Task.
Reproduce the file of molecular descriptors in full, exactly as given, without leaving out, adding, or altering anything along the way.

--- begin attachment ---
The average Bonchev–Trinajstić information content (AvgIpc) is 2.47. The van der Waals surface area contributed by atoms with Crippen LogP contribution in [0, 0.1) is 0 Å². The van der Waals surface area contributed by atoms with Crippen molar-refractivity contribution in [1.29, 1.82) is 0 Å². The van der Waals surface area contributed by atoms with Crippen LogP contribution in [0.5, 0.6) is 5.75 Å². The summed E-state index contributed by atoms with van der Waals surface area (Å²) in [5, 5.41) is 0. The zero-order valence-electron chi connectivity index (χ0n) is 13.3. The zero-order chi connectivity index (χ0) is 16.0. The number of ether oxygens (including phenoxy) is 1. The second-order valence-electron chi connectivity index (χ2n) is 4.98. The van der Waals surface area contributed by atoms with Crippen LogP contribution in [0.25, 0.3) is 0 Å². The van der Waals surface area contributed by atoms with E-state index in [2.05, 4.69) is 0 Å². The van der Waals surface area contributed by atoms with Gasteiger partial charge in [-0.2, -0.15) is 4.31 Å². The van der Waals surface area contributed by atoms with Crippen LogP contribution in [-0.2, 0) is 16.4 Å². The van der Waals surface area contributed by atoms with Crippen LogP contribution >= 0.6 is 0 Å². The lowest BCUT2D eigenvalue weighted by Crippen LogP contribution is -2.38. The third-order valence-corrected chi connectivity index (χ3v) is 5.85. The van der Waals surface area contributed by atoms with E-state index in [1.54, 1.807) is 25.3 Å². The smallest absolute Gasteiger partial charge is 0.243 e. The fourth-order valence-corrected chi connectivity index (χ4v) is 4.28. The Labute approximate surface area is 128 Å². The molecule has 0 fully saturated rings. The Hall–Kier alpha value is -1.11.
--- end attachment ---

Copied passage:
The average Bonchev–Trinajstić information content (AvgIpc) is 2.47. The van der Waals surface area contributed by atoms with Crippen LogP contribution in [0, 0.1) is 0 Å². The van der Waals surface area contributed by atoms with Crippen molar-refractivity contribution in [1.29, 1.82) is 0 Å². The van der Waals surface area contributed by atoms with Crippen LogP contribution in [0.5, 0.6) is 5.75 Å². The summed E-state index contributed by atoms with van der Waals surface area (Å²) in [5, 5.41) is 0. The zero-order valence-electron chi connectivity index (χ0n) is 13.3. The zero-order chi connectivity index (χ0) is 16.0. The number of ether oxygens (including phenoxy) is 1. The second-order valence-electron chi connectivity index (χ2n) is 4.98. The van der Waals surface area contributed by atoms with Crippen LogP contribution in [0.25, 0.3) is 0 Å². The van der Waals surface area contributed by atoms with E-state index in [2.05, 4.69) is 0 Å². The van der Waals surface area contributed by atoms with Gasteiger partial charge in [-0.2, -0.15) is 4.31 Å². The van der Waals surface area contributed by atoms with Crippen LogP contribution in [-0.2, 0) is 16.4 Å². The van der Waals surface area contributed by atoms with Crippen LogP contribution >= 0.6 is 0 Å². The lowest BCUT2D eigenvalue weighted by Crippen LogP contribution is -2.38. The third-order valence-corrected chi connectivity index (χ3v) is 5.85. The van der Waals surface area contributed by atoms with E-state index in [1.54, 1.807) is 25.3 Å². The smallest absolute Gasteiger partial charge is 0.243 e. The fourth-order valence-corrected chi connectivity index (χ4v) is 4.28. The Labute approximate surface area is 128 Å². The molecule has 0 fully saturated rings. The Hall–Kier alpha value is -1.11.